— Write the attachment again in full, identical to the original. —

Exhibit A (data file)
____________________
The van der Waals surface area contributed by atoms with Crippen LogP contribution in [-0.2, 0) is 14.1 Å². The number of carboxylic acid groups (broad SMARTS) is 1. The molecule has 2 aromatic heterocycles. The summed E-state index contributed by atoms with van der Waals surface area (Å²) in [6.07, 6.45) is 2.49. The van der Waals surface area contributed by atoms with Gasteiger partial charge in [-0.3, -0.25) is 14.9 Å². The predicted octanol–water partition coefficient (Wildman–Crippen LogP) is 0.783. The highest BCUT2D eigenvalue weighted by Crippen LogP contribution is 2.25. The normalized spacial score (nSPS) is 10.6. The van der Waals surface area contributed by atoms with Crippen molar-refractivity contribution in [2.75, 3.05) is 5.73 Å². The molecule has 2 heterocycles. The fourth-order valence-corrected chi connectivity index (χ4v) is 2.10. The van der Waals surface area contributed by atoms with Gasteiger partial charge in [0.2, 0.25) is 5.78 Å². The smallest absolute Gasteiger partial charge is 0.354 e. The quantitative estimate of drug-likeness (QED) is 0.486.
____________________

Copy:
The van der Waals surface area contributed by atoms with Crippen LogP contribution in [-0.2, 0) is 14.1 Å². The number of carboxylic acid groups (broad SMARTS) is 1. The molecule has 2 aromatic heterocycles. The summed E-state index contributed by atoms with van der Waals surface area (Å²) in [6.07, 6.45) is 2.49. The van der Waals surface area contributed by atoms with Gasteiger partial charge in [-0.3, -0.25) is 14.9 Å². The predicted octanol–water partition coefficient (Wildman–Crippen LogP) is 0.783. The highest BCUT2D eigenvalue weighted by Crippen LogP contribution is 2.25. The normalized spacial score (nSPS) is 10.6. The van der Waals surface area contributed by atoms with Crippen molar-refractivity contribution in [2.75, 3.05) is 5.73 Å². The molecule has 2 heterocycles. The fourth-order valence-corrected chi connectivity index (χ4v) is 2.10. The van der Waals surface area contributed by atoms with Gasteiger partial charge in [0.2, 0.25) is 5.78 Å². The smallest absolute Gasteiger partial charge is 0.354 e. The quantitative estimate of drug-likeness (QED) is 0.486.